Funeral customs are quickly changing in the developed world, as expensive traditional services are becoming less common, and cheaper options like cremations are becoming more popular. Younger generations are also less likely to have long and drawn out church services, and are often uncomfortable with open casket viewings. These are among the many reasons that short memorial services followed by cremations are starting to become a normal thing, and the industry is being faced to change with the times.
In addition to cremations, there are some innovative new ideas that are proposing different options for us to lay our loved ones to rest. One company called Capsula Mundi has devised an interesting new burial method that would allow a person's deceased body to be used as a seed for a tree. The idea was devised and implemented by Italian designers Anna Citelli and Raoul Bretzel, who sought out to develop sustainable burial methods that are a bit more aesthetically pleasing than the traditional headstones or mausoleum chapels.
Capsula Mundi has designed specially made egg-shaped pods that will act as a seed, and the person's body will actually fit inside of the pod. Once the body is in the burial pod, in the fetal position, the pod will then be placed in the ground and a tree will be planted over top of it. The burial pod is entirely biodegradable and is made from a starch plastic, according to the designers.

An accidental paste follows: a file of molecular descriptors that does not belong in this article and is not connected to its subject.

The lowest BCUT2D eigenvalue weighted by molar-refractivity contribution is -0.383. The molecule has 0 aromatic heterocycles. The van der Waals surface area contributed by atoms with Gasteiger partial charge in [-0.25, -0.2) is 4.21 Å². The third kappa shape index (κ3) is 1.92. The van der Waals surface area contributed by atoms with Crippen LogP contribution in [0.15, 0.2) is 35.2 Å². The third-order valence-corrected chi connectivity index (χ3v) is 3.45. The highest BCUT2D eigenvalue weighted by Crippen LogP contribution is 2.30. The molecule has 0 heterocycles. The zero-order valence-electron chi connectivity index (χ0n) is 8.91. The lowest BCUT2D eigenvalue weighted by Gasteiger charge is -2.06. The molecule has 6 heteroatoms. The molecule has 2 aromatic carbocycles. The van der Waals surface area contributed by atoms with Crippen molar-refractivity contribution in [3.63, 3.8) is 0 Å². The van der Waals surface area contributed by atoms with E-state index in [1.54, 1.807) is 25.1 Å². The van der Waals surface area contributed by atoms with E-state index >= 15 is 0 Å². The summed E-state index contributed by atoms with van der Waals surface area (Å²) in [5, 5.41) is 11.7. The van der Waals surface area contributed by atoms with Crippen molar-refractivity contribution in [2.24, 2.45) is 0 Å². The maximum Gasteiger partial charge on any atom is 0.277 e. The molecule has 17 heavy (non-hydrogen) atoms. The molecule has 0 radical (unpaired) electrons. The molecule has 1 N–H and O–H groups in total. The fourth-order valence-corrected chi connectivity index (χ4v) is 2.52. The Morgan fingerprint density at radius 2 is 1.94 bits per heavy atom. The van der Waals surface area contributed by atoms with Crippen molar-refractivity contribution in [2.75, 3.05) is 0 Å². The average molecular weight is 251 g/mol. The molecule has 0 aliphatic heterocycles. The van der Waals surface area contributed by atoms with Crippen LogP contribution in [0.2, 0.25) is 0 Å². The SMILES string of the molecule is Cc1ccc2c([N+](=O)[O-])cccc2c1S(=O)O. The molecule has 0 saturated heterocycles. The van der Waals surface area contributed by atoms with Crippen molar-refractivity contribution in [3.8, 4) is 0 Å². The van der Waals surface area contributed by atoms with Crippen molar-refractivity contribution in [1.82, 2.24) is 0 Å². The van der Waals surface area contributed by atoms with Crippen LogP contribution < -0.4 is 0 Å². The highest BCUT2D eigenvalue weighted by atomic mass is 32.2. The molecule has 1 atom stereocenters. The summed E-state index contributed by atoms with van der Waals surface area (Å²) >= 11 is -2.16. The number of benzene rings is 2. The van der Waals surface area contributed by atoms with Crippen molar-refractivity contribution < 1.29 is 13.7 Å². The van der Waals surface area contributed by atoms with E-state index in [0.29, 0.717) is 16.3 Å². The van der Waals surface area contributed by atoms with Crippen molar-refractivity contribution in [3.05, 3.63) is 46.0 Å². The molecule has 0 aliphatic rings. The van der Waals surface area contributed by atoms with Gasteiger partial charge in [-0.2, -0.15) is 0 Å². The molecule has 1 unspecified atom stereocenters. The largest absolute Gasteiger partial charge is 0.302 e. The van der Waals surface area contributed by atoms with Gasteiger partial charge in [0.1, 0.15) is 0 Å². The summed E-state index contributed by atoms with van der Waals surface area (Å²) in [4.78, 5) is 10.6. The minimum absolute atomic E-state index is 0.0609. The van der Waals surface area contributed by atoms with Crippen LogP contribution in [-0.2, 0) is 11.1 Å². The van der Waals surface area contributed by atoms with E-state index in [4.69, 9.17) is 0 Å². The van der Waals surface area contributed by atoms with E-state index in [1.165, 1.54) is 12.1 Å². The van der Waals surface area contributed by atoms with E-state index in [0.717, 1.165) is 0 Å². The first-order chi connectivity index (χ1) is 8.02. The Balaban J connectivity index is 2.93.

The company says that the biodegradable shell and the person inside, will eventually decompose and transform into nutrients, which will then be absorbed by the tree.
This idea is currently just in the prototype phase and is not a service that is officially for sale on the market just yet. There are still some final design and regulation obstacles that the company must overcome. Italy, where the company is based, has some very strict burial laws which have presented somewhat of a challenge for the designers.
However, Capsula Mundi is already in the funeral business, and currently offering a biodegradable urn which works in a very similar way to the proposed tree pod, only in that case, the ashes are contained in the pod. Regulatory approval for the ash pod was much easier to acquire for the company, considering that the matter of the human body is handled by the crematory, while accepting approval to place human beings in the ground in this manner has proven to be more difficult.
The company has suggested that if this idea were to become widely accepted in the future, graveyards could become vibrant forest areas filled with animal life, instead of gloomy fields filled with tombstones as we have today.
What do you think of the burial pod idea? Is this a positive evolution of tradition and a welcome change to the funeral industry? Would you be willing to have your burial in one of these things?
Photos courtesy of Capsula Mundi